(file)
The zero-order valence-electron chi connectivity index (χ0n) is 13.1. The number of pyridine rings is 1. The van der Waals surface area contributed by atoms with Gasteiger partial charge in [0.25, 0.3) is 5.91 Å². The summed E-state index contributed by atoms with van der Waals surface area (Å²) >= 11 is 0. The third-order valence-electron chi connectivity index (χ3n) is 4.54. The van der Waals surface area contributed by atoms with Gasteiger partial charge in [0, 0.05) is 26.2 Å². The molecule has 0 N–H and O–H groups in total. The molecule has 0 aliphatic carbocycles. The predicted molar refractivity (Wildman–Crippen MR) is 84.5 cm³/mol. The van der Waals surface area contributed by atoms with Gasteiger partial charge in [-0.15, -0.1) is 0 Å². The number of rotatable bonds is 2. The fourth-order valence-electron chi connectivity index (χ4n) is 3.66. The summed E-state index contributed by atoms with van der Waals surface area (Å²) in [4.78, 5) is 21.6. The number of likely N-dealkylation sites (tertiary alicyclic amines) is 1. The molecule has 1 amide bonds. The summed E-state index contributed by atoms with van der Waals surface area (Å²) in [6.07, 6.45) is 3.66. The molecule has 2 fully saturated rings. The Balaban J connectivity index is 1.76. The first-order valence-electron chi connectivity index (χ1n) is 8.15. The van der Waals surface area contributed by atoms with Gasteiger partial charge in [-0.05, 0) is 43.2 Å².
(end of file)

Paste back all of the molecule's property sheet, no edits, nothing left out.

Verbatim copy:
The zero-order valence-electron chi connectivity index (χ0n) is 13.1. The number of pyridine rings is 1. The van der Waals surface area contributed by atoms with Gasteiger partial charge in [0.25, 0.3) is 5.91 Å². The summed E-state index contributed by atoms with van der Waals surface area (Å²) >= 11 is 0. The third-order valence-electron chi connectivity index (χ3n) is 4.54. The van der Waals surface area contributed by atoms with Gasteiger partial charge in [0, 0.05) is 26.2 Å². The molecule has 0 N–H and O–H groups in total. The molecule has 0 aliphatic carbocycles. The predicted molar refractivity (Wildman–Crippen MR) is 84.5 cm³/mol. The van der Waals surface area contributed by atoms with Gasteiger partial charge in [-0.15, -0.1) is 0 Å². The number of rotatable bonds is 2. The fourth-order valence-electron chi connectivity index (χ4n) is 3.66. The summed E-state index contributed by atoms with van der Waals surface area (Å²) in [4.78, 5) is 21.6. The number of likely N-dealkylation sites (tertiary alicyclic amines) is 1. The molecule has 1 amide bonds. The summed E-state index contributed by atoms with van der Waals surface area (Å²) in [6.07, 6.45) is 3.66. The molecule has 2 fully saturated rings. The Balaban J connectivity index is 1.76. The first-order valence-electron chi connectivity index (χ1n) is 8.15. The van der Waals surface area contributed by atoms with Gasteiger partial charge in [-0.05, 0) is 43.2 Å².